3) I found the whole process very educational and fulfilling. It's tough at first because you don't really know anyone. So, you really have to be out-going to try to make connections and network.
4) I would recommend taking a few years to really become a part of the process before officially serving on a committee. That way, you're familiar with the whole process before you're responsible for the process.
5) What's the time commitment? It depends on how seriously you take it.
a) For AISC the committee meetings happened twice a year and went for approximately 3 days each time. So, I traveled to Chicago twice a year. Depending on the schedule of the various meetings I might be there the full three days, or I might be there less.
b) If you're an actual committee member, there are some votes and communication that happen between meetings. But, most official business is conducted at the meetings themselves.
c) I spent a lot of time on "home work" both before and after the meetings. Reading through the information that would be discussed during the meetings, reading engineering Journal articles to get better up to speed on changes that were being discussed. Researching / learning about topics I didn't fully understand that were previously discussed.
d) There are times when they look for people to do genuine "work" for the committee. That can be pretty time consuming, but the ones doing it are usually volunteers. So, if you're doing it then it should be something you're really familiar with and can advance without too much trouble. If not, don't volunteer.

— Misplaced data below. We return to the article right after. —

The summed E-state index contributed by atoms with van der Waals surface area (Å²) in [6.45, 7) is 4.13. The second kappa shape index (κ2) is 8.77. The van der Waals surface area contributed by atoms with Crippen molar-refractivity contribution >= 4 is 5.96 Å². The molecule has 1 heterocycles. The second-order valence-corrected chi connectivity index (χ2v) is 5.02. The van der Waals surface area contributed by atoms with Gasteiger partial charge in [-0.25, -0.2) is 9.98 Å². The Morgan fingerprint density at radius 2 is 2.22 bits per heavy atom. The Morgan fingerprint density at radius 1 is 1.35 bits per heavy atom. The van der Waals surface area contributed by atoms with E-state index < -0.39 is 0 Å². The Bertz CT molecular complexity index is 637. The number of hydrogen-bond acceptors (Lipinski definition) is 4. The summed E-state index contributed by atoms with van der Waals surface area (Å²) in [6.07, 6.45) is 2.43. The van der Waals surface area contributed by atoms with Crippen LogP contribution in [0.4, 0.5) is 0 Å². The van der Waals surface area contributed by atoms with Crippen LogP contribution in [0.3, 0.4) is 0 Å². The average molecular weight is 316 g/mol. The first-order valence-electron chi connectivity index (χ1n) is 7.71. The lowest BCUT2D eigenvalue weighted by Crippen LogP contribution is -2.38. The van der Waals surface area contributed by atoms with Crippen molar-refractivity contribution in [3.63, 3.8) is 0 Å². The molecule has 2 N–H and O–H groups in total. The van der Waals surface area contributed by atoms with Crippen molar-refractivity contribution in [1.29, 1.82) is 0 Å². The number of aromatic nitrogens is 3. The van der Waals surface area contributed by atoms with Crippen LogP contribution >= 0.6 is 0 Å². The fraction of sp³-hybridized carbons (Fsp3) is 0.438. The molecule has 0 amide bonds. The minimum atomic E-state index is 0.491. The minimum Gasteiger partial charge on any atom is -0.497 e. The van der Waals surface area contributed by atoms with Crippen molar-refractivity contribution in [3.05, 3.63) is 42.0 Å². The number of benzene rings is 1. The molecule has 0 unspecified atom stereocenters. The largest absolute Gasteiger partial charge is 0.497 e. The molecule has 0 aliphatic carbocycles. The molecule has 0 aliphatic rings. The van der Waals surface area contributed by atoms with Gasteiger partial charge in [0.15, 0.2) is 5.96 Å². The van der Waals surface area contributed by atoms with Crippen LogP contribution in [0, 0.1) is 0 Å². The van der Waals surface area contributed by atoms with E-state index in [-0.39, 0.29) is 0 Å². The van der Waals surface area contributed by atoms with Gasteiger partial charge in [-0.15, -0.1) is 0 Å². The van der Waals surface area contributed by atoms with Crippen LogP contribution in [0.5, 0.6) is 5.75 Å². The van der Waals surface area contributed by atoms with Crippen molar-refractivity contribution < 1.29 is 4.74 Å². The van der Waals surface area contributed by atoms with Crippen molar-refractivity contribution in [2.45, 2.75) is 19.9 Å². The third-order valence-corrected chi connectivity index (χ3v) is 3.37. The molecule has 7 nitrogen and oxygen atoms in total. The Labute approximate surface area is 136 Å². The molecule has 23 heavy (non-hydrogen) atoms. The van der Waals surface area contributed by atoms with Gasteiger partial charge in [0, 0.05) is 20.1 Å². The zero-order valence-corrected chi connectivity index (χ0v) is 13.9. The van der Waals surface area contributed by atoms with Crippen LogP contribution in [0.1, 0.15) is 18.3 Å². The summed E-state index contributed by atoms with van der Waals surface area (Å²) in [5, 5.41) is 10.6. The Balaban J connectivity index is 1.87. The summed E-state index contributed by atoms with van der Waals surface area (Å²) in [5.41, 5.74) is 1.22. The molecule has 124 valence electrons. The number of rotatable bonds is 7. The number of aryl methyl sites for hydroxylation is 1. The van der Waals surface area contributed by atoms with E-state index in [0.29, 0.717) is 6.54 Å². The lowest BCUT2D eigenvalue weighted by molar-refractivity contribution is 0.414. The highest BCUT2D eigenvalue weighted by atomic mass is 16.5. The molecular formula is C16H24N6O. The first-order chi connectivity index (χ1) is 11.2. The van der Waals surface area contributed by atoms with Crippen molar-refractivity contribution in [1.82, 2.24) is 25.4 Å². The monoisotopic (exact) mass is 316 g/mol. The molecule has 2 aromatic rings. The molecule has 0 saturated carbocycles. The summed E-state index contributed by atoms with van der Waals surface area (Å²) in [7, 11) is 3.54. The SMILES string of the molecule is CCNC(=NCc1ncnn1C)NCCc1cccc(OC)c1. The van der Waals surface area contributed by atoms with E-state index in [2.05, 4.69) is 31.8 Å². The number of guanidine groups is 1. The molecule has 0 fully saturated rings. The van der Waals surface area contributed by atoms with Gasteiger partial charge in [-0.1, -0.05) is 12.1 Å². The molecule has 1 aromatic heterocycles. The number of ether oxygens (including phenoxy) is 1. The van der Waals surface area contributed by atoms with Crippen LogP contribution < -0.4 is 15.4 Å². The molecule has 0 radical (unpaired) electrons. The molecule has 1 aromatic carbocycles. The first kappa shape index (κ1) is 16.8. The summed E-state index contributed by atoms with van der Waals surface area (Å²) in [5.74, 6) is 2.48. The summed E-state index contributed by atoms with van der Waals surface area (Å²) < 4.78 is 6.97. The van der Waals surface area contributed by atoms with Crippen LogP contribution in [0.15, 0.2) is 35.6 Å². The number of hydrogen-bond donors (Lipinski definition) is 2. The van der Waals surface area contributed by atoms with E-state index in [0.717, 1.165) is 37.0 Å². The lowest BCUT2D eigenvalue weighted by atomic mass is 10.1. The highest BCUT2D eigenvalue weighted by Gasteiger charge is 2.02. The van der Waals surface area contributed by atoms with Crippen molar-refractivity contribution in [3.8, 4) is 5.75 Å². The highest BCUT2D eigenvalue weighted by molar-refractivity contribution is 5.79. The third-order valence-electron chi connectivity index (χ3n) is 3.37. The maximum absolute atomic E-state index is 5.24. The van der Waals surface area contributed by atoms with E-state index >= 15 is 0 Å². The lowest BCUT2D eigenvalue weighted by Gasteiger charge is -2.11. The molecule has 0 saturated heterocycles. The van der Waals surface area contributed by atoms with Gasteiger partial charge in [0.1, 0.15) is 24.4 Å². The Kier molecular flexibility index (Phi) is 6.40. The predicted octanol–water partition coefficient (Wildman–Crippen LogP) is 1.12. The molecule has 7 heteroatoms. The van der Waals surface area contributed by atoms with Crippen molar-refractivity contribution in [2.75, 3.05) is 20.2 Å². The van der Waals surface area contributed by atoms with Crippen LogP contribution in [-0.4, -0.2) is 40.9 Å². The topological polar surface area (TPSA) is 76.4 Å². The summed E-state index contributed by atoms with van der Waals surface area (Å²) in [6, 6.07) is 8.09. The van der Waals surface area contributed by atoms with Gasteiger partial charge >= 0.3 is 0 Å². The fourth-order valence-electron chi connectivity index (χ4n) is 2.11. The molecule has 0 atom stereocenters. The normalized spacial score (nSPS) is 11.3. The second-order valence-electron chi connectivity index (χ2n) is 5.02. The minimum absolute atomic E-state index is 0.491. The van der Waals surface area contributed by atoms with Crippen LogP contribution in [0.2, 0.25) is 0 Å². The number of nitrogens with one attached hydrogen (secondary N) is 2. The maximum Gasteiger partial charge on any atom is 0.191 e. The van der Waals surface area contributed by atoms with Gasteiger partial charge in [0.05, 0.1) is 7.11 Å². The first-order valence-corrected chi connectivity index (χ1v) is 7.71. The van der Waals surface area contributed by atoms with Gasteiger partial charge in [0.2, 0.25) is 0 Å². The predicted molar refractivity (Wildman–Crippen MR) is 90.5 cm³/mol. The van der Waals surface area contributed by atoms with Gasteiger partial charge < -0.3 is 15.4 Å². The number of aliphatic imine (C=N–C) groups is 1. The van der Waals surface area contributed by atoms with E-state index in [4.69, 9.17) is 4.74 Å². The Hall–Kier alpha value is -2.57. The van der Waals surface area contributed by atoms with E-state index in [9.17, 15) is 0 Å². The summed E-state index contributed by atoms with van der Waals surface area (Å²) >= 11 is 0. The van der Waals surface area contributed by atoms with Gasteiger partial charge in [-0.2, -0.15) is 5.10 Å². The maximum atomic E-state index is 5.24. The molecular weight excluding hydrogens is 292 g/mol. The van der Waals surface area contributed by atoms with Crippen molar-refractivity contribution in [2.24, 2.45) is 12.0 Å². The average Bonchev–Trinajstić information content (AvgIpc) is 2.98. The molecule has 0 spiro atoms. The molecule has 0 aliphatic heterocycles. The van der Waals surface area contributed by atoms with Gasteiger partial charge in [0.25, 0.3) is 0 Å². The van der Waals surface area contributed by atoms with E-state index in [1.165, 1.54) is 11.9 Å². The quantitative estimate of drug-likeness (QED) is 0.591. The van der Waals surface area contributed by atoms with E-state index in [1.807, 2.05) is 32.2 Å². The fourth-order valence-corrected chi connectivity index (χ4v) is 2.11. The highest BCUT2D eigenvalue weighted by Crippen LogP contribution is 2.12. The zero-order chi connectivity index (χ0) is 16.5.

PS: That's some moniker (kissymoose), is there a story behind it?

RE: Code Committees

Quote (kissymoose)


Do you still do it? Has it been worth it or tiresome?
Both. I've learned a lot about the reasoning behind the code requirements and the intent of the requirement. I also get to influence the requirements that will be coming. At the same time, it can be frustrating - change is often slow and sometimes not in the desired direction. I'm glad that I've been involved and continue to be involved.

Quote (kissymoose)

Quote (JedClampett)
Is your company going to pay you for this? With travel?
Definitely not, but I would consider it, for now, as an enjoyable new hobby that connects you to engineers across the country, provides a bigger perspective on the profession, and allows diving into some interesting things.
I would be hesitant to get involved without my company's support. If you point out the benefits to your company, they may be willing to support you. Benefits to your company can include awareness of upcoming code changes before they are published and influencing code changes in a way that is beneficial for them (or minimizing negative changes). Benefits for you (which also benefit your company) can include professional development, PDH (some jurisdictions allow you to count code committee time towards your PDH requirement), and having a change from your regular work.

RE: Code Committees

Note: The company I worked for did pay me for my time and travel for the years I attended the AISC committee meetings. But, that was largely because that company wanted representation at the meetings. It benefited them to be ahead of the ball with various code changes.